Vegas Economic Report For January 2021

Vegas Economic Report For January 2021

Las Vegas continues to operate at a fraction of normal capacity, as vaccine deployment brings hope to end the COVID-19 pandemic. This is the January Vegas economic update; here is my Vegas economic report from December 2020, discussing the likelihood of a K-shaped recovery.

Epitomizing Sin City’s economic situation, the annual Consumer Electronics Show that usually takes over the city in Vegas in January has gone virtual. In 2020, 170,000 people attended, bringing $169 million in direct spending and $291 million in broader economic impact, according to the Las Vegas Convention and Visitors Authority (LVCVA). In 2020, the CES’s financial impact, along with dozens of other conferences and conventions, has virtually vanished.

US overview: After revision, third-quarter Gross Domestic Product jumped an unprecedented 33.1%. “Upward revisions to non-residential fixed investment and residential investment were offset,” writes Stephen M. Miller, director of the University of Nevada, Las Vegas Center for Business and Economic Research (CBER), “by downward revisions to consumer spending, state and local government spending, private inventory investment and net exports.”

In other words, financial and real estate markets are doing a lot better than the rest of the economy.

The GDP jump mostly reflected a better-than-expected recovery from the pandemic-caused historically worst 31.4% second-quarter drop in GDP, “boosted by the CARES Act and the Fed’s unlimited Quantitative Easing,” according to Miller. GDP still remained 3.5% below its peak in the final quarter of 2019.

All data below comes from UNLV’s CBER and the US Bureau of Labor Statistics unless otherwise noted.

Unemployment: According to October 2020, data, Nevada’s statewide unemployment declined to 12% statewide and dropped from 14.5% to 13.9% in Clark County, which includes greater Las Vegas and two-thirds of Nevada’s 3.3 million people. That’s down two-thirds from its April peak of an unprecedented 34.2%, but still higher than any major US metropolitan area, and double the national average of 6.7%. In Vegas, leisure and hospitality continue to be hit the worst, with 21.4% less employment than a year earlier. Leisure and hospitality make up over 25% of Nevada’s employees, so that’s over 62,000 fewer jobs.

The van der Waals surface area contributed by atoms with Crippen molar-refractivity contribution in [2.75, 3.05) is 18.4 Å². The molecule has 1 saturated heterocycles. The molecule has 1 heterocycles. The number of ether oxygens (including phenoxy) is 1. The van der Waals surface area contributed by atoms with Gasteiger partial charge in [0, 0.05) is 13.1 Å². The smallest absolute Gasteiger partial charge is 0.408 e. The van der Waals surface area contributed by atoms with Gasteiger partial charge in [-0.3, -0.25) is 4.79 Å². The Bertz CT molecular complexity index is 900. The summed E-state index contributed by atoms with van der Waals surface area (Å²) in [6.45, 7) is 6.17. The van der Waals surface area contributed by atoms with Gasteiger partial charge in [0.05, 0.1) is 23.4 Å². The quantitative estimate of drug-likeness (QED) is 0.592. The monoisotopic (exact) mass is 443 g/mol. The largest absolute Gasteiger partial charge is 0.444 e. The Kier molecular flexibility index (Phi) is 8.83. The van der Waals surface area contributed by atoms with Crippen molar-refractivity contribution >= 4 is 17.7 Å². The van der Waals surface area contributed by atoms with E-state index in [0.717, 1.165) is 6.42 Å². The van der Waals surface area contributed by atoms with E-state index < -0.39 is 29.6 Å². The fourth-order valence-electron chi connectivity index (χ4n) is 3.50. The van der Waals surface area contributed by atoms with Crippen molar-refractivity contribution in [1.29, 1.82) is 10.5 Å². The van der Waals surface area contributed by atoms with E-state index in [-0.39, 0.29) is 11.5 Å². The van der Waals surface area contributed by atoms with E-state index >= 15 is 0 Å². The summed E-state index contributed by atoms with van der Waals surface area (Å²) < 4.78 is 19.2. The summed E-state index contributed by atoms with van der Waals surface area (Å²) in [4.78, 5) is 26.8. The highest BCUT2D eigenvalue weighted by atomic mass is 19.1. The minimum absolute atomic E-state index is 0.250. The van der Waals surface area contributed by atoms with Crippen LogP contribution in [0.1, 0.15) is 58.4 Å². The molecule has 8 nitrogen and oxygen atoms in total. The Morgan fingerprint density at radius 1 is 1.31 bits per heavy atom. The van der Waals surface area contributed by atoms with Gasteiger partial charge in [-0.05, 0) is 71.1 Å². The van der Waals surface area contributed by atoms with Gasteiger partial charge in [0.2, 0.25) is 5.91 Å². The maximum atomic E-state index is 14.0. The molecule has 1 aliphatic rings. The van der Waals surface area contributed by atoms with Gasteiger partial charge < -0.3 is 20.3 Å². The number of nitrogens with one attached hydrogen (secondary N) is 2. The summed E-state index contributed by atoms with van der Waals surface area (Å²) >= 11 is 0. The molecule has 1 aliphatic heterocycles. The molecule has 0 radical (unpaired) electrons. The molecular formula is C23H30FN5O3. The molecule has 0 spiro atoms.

Average weekly wages in Clark County came out to $1026, compared to the US average of $1188, according to the US Bureau of Labor Statistics. Looking at selected industries, the Bureau of Labor Statistics estimates average hourly wages in the Las Vegas are currently $22.43, compared to $25.72 nationwide.

Public finances. Taxable sales dropped 6.6% year-over-year in September in Clark County and 4% statewide, the most recent data CBER had available.

Airport traffic. October air passengers dropped 56.8% statewide in October. At Las Vegas’s premier McCarran Airport, visitors continued to rebound from the spring shutdown but remain far below average. Total passengers served dipped 57% and visitor volume fell 50% year-over-year. Total visitation has dropped in half in 2020 from the over 42 million people who came here in 2019.

Hotel occupancy. According to the LVCVA, visitors for October dropped 49.4% year over year, and hotel occupancy rate dropped 43.1%. The average room rate came out to $104, down from $143 in 2019. Many premier resorts, like Palazzo, Mandalay Bay, and Mirage, are closing during the week or closing parts of their operations.

Gaming revenues statewide dropped 19.5% year-over-year in October.

Real estate gained 4.7% nationally year-over-year in October, with housing starts up 14.2% year-over-year, according to CBER. But in Clark County, residential housing permits/units dropped sharply – down 17.2% – relative to previous months and year-over-year. This is one indication the real estate market may be peaking.

Inflation. Prices have risen a little over 1% in the West, but food has risen 4.8% as pandemic-related challenges stress supply and demand.

Getting beyond the pandemic. “A potential second COVID-19 relief package,” UNLV’s Miller writes, and a successful vaccine deployment “could reinvigorate the economy in the near future.”

A K-shaped economic recovery appears underway. As the pandemic forces and accelerates technological and cultural changes, some industries and businesses within industries are thriving – like food delivery, digital services, and socially distanced activities like golf – while many others, including small businesses and event industries like music, sports, and conventions – suffer.

According to Fitch Ratings, Vegas can’t expect a full recovery until the convention business returns – and that depends on an end to the pandemic. Fitch forecasts 2024, but locals hope it’s a lot sooner.

Toward that end, Nevada is prioritizing casino workers to get vaccinated. The idea is, since they come into contact with so many people from all over the world, vaccination will interrupt the spread. And vaccination “will accelerate the consumer confidence needed to drive the visitor volume our economy depends on,” according to Virginia Valentine, president of the Nevada Resort Association.

Steve Hill, president and CEO of the LVCVA, hopes successful vaccine deployment will start Vegas’s convention recovery, starting with the approximately 50,000-strong World of Concrete gathering in June at the Las Vegas Convention Center’s new $980 million West Hall. The annual gathering brings in about $90 million annually, according to LVCVA. “I’m optimistic, and I’m really looking forward to World of Concrete in June,” Hill said. “It looks to us like visitation will be able to pick up by then. Once it does, I think it will stay.”

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